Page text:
Jason Wollschleger's Theory Of Religion

912 Words 4 Pages
role in the idea of symbolic realism as well. Symbolic realism revolutionizes the ways in which reality is understood. Whereas Durkheim sees symbols as being just an inner reality, Bellah sees symbols as having both an inner as well as an outer reality. In other words, religious systems are assumed not to be understood by outsiders, or in this case, those who are not believers in the Christian faith, but according to Bellah’s argument, they actually are able to be understood by the outsider group through symbolic realism. In Jason Wollschleger’s (2012) study of Randall Collin’s theory of interaction ritual chains and religious participation, ideas were generated directly from Durkheim’s concepts of collective effervescence and religious symbols. …show more content…
909). Depending on the situation at hand, I agree with the idea that individuals determine symbolic meanings based on the emotional energy they feel, which is determined by interaction rituals and collective religious participation. Like Bellah argued in his work, symbols have varied meanings, or “multiple realities,” as he says, dependent on the situation (1970, p. 94). Once again the collective power of religion is easily understood by the individually chosen emotions and moods of which are constructed by religious participation. In other words, religious symbols, or the emotions and moods associated with such symbols, are capable of attaching the individual to the entire …show more content…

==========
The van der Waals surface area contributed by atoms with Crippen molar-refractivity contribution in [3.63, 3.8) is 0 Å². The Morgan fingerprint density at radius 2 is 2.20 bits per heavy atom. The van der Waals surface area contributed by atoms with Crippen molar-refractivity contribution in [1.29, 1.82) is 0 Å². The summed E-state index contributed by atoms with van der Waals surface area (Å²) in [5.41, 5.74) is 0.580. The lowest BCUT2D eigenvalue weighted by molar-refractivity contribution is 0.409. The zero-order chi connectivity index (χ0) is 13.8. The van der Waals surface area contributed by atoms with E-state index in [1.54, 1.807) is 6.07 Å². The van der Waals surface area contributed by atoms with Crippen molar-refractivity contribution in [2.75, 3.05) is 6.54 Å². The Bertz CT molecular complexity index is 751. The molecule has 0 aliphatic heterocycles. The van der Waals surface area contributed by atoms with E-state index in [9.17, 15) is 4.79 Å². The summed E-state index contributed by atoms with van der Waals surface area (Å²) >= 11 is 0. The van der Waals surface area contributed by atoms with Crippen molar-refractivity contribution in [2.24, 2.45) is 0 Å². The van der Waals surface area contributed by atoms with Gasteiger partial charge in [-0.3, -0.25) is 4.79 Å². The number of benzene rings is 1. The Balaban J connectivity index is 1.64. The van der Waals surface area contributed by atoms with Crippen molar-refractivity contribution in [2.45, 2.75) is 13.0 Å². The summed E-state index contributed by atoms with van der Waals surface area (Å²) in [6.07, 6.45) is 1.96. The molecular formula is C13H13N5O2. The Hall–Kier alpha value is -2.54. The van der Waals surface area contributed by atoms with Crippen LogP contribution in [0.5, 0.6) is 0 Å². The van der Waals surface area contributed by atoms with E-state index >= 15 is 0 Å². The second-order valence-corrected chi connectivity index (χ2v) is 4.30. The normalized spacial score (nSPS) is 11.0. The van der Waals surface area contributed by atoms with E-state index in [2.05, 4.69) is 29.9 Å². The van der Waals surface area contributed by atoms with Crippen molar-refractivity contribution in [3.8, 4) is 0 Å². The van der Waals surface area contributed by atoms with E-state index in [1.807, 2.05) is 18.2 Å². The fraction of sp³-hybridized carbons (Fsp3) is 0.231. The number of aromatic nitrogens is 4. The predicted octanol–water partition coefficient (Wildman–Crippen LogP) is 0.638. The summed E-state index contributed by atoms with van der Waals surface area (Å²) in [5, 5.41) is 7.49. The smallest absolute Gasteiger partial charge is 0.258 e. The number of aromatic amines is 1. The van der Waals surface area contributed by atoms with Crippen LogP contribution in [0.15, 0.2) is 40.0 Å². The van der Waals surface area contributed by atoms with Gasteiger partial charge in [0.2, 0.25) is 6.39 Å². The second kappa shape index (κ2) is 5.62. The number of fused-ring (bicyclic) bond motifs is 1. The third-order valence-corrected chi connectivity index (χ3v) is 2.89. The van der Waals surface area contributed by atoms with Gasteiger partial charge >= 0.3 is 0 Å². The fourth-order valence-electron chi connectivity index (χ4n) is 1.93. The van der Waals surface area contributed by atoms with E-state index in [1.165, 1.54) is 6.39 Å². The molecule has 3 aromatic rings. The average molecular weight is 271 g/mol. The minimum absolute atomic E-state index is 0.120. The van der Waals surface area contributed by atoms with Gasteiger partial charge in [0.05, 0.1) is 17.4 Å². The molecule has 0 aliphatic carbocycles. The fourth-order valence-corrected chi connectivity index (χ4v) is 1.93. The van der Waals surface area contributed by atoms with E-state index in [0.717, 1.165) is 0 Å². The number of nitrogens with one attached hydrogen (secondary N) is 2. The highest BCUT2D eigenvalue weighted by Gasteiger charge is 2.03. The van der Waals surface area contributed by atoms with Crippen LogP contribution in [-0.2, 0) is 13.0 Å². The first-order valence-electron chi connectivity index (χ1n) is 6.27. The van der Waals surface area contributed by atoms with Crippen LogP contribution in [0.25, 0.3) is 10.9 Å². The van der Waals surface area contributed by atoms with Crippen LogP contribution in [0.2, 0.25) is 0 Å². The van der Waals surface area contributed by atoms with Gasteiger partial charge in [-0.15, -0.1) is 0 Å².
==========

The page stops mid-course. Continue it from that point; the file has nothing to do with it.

The influences of religious participation likely follow the importance of religious symbols in Christianity. Wollschleger’s study successfully tested his hypothesis which stated that “congregations with higher levels of emotional involvement will have higher congregational attendance ratios” (2012, p. 901). Religious symbols themselves are what is responsible for such high emotional energy. With the use of the responses to various questions, Wollschleger could measure the observed emotional expressions that were involved during worship service. The emotional involvement in Christian worship service is very important in understanding how powerful the collective group is. Research should be more interested in this point, and in how the prominence of religion and its power is understood through religious participation. This argument also supports Durkheim’s (1912) ideas that religion is responsible for social integration. I argue that people wouldn’t attach themselves so strongly to their religious group unless they felt some sort of solidarity, produced by the collective power of the group. Despite challenges to this idea in Bellah’s work, he also quotes Durkheim and says that, “It is a singular error to present individualist morality as the antagonist of Christian morality; on the contrary it is derived from it” (1970, p. 91). In other words, to say that Christianity is an entirely individual moral life, or as Pagis (2012) would call, a religious

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